By Paul Homewood
According to a conventional narrative, tropical islands are eroding away due to rising seas and increasingly devastating storms. Not really, according to the recent work of Ford and Kench (2016).
Writing as background for their study, the two researchers state that low-lying reef islands are “considered highly vulnerable to the impacts of climate change,” where an “increased frequency and intensification of cyclones and eustatic sea-level rise [via global warming] are expected to accelerate shoreline erosion and destabilize reef islands.” However, they note that much remains to be learned about the drivers of shoreline dynamics on both short- and long-term time scales in order to properly project future changes in low-lying island development. And seeking to provide some of that knowledge, the pair of New Zealand researchers set out to examine historical changes in 87 islands found within the Jaluit Atoll (~6°N, 169.6°E), Republic of the Marshall Islands, over the period 1945-2010. During this time, the islands were subjected to ongoing sea level rise and the passage of a notable typhoon (Ophelia, in 1958), the latter of which caused severe damage with its >100 knot winds and abnormal wave heights.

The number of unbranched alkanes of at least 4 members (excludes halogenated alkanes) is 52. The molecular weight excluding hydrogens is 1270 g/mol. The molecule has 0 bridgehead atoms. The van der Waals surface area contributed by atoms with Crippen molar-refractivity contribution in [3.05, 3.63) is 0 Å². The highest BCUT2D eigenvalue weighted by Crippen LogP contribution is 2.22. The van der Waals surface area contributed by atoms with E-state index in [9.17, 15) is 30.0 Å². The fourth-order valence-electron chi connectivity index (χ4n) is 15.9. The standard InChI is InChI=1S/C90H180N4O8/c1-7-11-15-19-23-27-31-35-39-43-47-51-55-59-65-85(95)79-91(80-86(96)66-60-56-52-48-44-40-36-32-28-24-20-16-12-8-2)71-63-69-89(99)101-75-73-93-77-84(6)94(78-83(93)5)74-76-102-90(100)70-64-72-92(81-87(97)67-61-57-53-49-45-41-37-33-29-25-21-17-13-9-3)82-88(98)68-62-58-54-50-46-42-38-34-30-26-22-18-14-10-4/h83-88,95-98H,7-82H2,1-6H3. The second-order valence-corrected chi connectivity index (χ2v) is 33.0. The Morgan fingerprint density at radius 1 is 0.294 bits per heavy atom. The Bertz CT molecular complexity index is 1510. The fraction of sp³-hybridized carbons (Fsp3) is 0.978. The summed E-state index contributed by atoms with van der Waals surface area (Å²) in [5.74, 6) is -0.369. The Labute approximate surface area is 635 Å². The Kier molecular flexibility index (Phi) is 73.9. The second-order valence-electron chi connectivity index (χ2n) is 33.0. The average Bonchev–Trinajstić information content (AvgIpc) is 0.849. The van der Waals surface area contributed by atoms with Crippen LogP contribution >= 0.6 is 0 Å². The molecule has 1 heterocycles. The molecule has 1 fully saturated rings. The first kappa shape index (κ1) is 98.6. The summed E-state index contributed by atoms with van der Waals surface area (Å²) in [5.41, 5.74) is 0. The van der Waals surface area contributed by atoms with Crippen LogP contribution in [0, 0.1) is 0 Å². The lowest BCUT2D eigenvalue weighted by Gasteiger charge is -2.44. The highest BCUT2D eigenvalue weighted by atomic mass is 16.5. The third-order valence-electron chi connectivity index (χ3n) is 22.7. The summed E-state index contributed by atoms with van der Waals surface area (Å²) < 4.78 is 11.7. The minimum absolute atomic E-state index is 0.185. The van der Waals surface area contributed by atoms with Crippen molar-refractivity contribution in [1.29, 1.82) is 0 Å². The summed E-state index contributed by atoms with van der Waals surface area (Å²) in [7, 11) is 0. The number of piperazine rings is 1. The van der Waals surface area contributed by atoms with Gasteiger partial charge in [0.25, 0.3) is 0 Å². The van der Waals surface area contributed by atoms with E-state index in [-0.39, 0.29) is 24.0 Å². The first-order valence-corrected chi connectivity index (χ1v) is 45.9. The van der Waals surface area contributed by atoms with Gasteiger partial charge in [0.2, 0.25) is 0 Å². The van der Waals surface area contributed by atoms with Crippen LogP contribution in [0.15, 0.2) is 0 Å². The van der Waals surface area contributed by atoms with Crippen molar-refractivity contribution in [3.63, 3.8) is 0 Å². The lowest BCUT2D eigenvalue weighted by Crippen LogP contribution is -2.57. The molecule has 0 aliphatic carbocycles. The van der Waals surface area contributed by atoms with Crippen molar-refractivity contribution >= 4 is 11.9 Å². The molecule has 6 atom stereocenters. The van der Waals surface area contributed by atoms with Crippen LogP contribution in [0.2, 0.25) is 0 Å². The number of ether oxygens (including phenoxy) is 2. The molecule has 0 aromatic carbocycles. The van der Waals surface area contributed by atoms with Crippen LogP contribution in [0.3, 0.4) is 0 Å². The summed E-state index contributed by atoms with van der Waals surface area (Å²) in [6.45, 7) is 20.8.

So what did their examination reveal?
Analyses of aerial photographs and high-resolution satellite imagery indicated that the passage of Typhoon Ophelia caused a decrease in total island land area of approximately five percent, yet Ford and Kench write that “despite [this] significant typhoon-driven erosion and a relaxation period coincident with local sea-level rise, [the] islands have persisted and grown.” Between 1976 and 2006, for example, 73 out of the 87 islands increased in size, and by 2010, the total landmass of the islands had exceeded the pre-typhoon area by nearly 4 percent.
Such observations, in the words of Ford and Kench, suggest an “alternative trajectory” for future reef island development, and that trajectory is one of “continued island expansion rather than one of island withering.” And such expansion is not just limited to Jaluit Atoll, for according to Ford and Kench, “the observations of reef island growth on Jaluit coincident with sea level rise are broadly consistent with observations of reef islands made elsewhere in the Marshall Islands and Pacific (McLean and Kench, 2015).” Given as much, it would thus appear that low-lying islands are not as vulnerable to climate change as previously thought.